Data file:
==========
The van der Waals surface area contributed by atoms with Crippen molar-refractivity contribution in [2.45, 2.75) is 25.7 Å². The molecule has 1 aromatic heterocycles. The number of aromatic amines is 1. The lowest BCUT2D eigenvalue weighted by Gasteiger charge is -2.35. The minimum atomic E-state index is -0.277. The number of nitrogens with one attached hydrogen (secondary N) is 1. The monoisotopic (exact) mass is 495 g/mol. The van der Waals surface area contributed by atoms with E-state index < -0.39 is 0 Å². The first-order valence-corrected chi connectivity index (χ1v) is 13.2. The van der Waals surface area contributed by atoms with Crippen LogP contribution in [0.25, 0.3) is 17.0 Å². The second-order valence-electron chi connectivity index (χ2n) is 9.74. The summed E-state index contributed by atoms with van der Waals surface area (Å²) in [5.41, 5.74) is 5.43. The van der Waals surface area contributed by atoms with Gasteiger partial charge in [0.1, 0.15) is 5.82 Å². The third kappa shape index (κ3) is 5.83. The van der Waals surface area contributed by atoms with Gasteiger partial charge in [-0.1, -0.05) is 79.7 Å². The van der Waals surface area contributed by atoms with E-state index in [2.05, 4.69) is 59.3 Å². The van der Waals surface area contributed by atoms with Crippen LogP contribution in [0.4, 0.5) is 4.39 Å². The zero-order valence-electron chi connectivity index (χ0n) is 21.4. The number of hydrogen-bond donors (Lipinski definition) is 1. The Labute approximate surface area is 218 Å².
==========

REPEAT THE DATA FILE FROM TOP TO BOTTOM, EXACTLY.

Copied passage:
The van der Waals surface area contributed by atoms with Crippen molar-refractivity contribution in [2.45, 2.75) is 25.7 Å². The molecule has 1 aromatic heterocycles. The number of aromatic amines is 1. The lowest BCUT2D eigenvalue weighted by Gasteiger charge is -2.35. The minimum atomic E-state index is -0.277. The number of nitrogens with one attached hydrogen (secondary N) is 1. The monoisotopic (exact) mass is 495 g/mol. The van der Waals surface area contributed by atoms with E-state index < -0.39 is 0 Å². The first-order valence-corrected chi connectivity index (χ1v) is 13.2. The van der Waals surface area contributed by atoms with Crippen LogP contribution in [0.25, 0.3) is 17.0 Å². The second-order valence-electron chi connectivity index (χ2n) is 9.74. The summed E-state index contributed by atoms with van der Waals surface area (Å²) in [5.41, 5.74) is 5.43. The van der Waals surface area contributed by atoms with Gasteiger partial charge in [0.1, 0.15) is 5.82 Å². The third kappa shape index (κ3) is 5.83. The van der Waals surface area contributed by atoms with Gasteiger partial charge in [-0.1, -0.05) is 79.7 Å². The van der Waals surface area contributed by atoms with E-state index in [2.05, 4.69) is 59.3 Å². The van der Waals surface area contributed by atoms with Crippen LogP contribution in [0.4, 0.5) is 4.39 Å². The zero-order valence-electron chi connectivity index (χ0n) is 21.4. The number of hydrogen-bond donors (Lipinski definition) is 1. The Labute approximate surface area is 218 Å².